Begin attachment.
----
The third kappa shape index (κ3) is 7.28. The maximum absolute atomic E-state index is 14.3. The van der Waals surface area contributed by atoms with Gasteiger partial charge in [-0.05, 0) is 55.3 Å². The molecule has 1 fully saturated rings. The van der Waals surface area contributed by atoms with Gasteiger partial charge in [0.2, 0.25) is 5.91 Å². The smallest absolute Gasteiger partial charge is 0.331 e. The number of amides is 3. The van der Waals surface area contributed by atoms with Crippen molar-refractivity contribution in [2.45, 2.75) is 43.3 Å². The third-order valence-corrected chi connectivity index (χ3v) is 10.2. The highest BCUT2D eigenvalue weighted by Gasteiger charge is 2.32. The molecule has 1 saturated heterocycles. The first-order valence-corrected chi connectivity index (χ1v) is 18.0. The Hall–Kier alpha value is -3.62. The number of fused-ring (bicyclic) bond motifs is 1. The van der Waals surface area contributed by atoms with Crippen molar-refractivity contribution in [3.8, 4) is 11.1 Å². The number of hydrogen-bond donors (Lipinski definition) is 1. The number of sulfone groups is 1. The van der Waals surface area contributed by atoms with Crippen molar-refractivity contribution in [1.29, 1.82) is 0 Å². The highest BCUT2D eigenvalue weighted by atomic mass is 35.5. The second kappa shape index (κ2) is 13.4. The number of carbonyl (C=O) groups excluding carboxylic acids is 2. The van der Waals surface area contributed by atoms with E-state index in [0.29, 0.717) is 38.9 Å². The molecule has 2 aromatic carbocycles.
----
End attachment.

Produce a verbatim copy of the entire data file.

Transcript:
The third kappa shape index (κ3) is 7.28. The maximum absolute atomic E-state index is 14.3. The van der Waals surface area contributed by atoms with Gasteiger partial charge in [-0.05, 0) is 55.3 Å². The molecule has 1 fully saturated rings. The van der Waals surface area contributed by atoms with Gasteiger partial charge in [0.2, 0.25) is 5.91 Å². The smallest absolute Gasteiger partial charge is 0.331 e. The number of amides is 3. The van der Waals surface area contributed by atoms with Crippen molar-refractivity contribution in [2.45, 2.75) is 43.3 Å². The third-order valence-corrected chi connectivity index (χ3v) is 10.2. The highest BCUT2D eigenvalue weighted by Gasteiger charge is 2.32. The molecule has 1 saturated heterocycles. The first-order valence-corrected chi connectivity index (χ1v) is 18.0. The Hall–Kier alpha value is -3.62. The number of fused-ring (bicyclic) bond motifs is 1. The van der Waals surface area contributed by atoms with Crippen molar-refractivity contribution in [3.8, 4) is 11.1 Å². The number of hydrogen-bond donors (Lipinski definition) is 1. The number of sulfone groups is 1. The van der Waals surface area contributed by atoms with Crippen molar-refractivity contribution in [1.29, 1.82) is 0 Å². The highest BCUT2D eigenvalue weighted by atomic mass is 35.5. The second kappa shape index (κ2) is 13.4. The number of carbonyl (C=O) groups excluding carboxylic acids is 2. The van der Waals surface area contributed by atoms with E-state index in [0.29, 0.717) is 38.9 Å². The molecule has 2 aromatic carbocycles.